Business

2010: A year some companies would rather forget

Tony Hayward testifies in front of US lawmakers
Image caption BP's former chief Tony Hayward faced a tough time in the wake of the oil spill

Have you ever played that game where someone says a word to you and you say the first thing that you associate with it?

If not, try these: Toyota, BP, Rolls-Royce, or perhaps even Heathrow Airport.

If the first words you thought of were along the lines of "car recalls", "oil spill", "exploded engine" and "snow delays", then you are probably not alone, given the year each of them has had.

2010 has seen all of these companies face crises, both on an operational level and from a public relations point of view.

They have all come in for criticism from one quarter or another for how they handled their respective situations, but have they emerged with their reputations intact?

BAA Heathrow: Snow, delays and only one runway

It's been quite a year for airports operator BAA. The spring brought with it strikes by British Airways cabin crew and the volcanic ash cloud, and now it's looking like a bleak winter, in particular for Heathrow.

Many airports were hit by the snow and severe weather, but it was the closure of Heathrow on Saturday, 18 December and the subsequent disruption that has caused the most outrage among passengers.

Three days after the snow stopped at the UK's biggest airport, one runway was still out of action and thousands of passengers were still queuing in the terminals, desperately hoping to jet off on their Christmas holidays or get home in time for Christmas.

But it was the poor communication and conditions within the airport that really got to some would-be travellers.

Image caption Some passengers spent days waiting at the airport

"Terminal 3 is a bit like a refugee camp," said Victoria Gardiner, who was delayed for more than two days at the airport. "My husband was in a queue for six hours, just trying to get information. It's absolute chaos."

BAA also drew criticism for not investing enough money to deal with the freezing conditions.

Back in October, BAA chief executive Colin Matthews said: "The outlook for the remaining months of the year is positive and we will continue to focus on raising customer service standards. Our capital investment programme remains one of the largest of its kind in Europe."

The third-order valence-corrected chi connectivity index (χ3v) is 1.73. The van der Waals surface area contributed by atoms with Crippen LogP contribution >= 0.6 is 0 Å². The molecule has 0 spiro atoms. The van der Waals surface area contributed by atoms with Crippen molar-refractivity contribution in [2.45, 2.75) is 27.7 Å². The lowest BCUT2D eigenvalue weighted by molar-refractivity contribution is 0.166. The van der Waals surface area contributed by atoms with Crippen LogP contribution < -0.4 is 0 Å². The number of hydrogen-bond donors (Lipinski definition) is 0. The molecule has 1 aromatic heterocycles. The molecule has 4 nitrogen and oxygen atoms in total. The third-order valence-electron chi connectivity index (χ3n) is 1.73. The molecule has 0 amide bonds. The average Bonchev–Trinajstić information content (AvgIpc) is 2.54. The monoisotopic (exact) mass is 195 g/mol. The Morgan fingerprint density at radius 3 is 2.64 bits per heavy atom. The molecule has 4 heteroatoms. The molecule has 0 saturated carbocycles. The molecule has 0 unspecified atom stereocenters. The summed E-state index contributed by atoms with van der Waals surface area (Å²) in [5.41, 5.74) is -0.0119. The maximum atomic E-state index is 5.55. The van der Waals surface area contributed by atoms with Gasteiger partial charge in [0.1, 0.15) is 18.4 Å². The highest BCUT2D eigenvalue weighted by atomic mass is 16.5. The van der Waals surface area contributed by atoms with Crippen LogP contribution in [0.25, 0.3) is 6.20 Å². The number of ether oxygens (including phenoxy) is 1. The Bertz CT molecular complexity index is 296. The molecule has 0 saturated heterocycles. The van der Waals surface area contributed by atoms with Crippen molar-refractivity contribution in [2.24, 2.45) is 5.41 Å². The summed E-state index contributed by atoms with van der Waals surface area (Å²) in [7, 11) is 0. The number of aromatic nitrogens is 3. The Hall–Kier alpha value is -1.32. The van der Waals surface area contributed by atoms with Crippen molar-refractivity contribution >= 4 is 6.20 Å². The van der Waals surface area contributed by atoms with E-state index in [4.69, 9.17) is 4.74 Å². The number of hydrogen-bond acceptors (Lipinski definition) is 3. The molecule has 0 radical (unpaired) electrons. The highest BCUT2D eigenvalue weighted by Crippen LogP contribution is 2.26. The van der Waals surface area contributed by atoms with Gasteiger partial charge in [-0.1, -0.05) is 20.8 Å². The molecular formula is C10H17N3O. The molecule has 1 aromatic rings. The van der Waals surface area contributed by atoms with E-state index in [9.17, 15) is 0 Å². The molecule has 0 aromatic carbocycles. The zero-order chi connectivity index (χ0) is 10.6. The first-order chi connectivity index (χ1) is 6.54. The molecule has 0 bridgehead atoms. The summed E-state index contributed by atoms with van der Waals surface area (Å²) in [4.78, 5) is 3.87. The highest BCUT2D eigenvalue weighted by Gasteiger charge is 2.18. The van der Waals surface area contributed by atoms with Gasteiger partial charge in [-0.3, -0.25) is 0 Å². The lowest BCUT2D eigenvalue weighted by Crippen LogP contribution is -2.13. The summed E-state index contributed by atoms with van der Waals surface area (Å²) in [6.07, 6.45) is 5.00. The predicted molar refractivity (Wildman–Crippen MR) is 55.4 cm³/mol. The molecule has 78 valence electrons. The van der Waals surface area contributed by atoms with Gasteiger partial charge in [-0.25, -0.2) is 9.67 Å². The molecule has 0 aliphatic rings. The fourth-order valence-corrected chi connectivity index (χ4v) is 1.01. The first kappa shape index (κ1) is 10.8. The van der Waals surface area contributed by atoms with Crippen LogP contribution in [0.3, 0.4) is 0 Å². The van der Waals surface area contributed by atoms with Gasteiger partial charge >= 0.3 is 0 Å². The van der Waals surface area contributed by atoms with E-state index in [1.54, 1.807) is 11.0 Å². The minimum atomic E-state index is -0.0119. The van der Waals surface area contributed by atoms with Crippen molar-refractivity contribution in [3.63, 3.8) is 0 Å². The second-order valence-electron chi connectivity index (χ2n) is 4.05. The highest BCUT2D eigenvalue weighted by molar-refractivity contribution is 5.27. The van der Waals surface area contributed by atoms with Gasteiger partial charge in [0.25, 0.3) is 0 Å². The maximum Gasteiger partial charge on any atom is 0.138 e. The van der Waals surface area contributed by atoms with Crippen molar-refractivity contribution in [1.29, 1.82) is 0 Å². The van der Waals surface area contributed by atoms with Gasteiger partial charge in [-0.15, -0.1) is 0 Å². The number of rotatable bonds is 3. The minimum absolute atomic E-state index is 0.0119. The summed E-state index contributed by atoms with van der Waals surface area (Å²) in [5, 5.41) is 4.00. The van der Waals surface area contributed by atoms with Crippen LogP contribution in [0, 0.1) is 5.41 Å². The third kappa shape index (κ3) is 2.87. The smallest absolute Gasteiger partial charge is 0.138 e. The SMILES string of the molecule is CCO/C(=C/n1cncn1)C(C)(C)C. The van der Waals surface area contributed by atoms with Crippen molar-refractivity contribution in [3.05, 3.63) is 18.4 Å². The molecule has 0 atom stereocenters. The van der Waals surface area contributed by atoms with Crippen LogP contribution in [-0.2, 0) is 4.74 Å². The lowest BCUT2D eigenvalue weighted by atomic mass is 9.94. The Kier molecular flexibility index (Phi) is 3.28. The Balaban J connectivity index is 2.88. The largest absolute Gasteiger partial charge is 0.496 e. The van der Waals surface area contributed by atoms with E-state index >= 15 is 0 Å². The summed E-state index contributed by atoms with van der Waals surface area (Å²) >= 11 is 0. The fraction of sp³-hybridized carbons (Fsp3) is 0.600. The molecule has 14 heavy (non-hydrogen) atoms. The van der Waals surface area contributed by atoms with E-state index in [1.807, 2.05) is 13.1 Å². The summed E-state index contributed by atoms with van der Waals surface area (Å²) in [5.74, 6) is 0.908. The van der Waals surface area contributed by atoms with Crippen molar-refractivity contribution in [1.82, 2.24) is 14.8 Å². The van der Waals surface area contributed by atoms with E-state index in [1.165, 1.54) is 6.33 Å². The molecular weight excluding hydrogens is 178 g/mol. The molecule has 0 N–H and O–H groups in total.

Yes its investment in snow and ice technology amounted to only £500,000 this year with 69 vehicles making up its "snow fleet", compared with a reported £1m investment and 150 vehicles at rival Gatwick.

But airline consultant John Strickland from JLS Consulting says that while in the short term, "it's a terrible position to be in", the company can recover.

"Provided they can be seen to come out of this with a clear focus on learning lessons, it won't ultimately have a long-term effect, simply because Heathrow is the key access point to the UK from a worldwide perspective," he says.

"The disastrous opening of Terminal 5 had worldwide coverage but that hasn't had an effect because a big improvement has been made."

And BAA is making all the right noises about how it is going to proceed. "When we've got every passenger where he wants to be and she wants to be, then we will crawl over every aspect of these last few days," Mr Matthews told the BBC. He has also said that he will forgo his bonus for this year.

But John Strickland warns that BAA must not become "complacent" just because Heathrow is London's main airport. For those passengers who are passing through in transit, there are many alternatives, he says.

Toyota: recalls, bows and more recalls

Cast your mind back to the autumn of 2009 when Toyota announced the recall of some four million vehicles around the world because of fears that accelerator pedals could become trapped in floormats.

If the Japanese carmaker thought that it could put the matter behind it in 2010, it was wrong.

More recalls were to follow - 14 this year - over a variety of safety concerns.

Image caption Akio Toyoda said he was "deeply sorry", but did his bow say the same?

The company's chief executive Akio Toyoda drew a barrage of criticism: for being too slow to react to the safety issues, for offering unclear explanations and for initially signalling that he would not face Congress in the US, where many of the recalls took place and there was anger over deaths that occurred in accidents caused by Toyota safety problems. (He eventually did appear before a congressional hearing after being formally asked to do so).

The Japanese media also slammed him for not bowing deeply enough during a news conference, which had been arranged for him to apologise for the recalls, leading to questions about exactly how sorry he really was.

Crisis communications consultant John Huntley, managing director of John Huntley Training, told the BBC in February that it would take some time for Toyota to recover from the series of recalls.

Looking back now, he is still critical of the company for being slow to respond.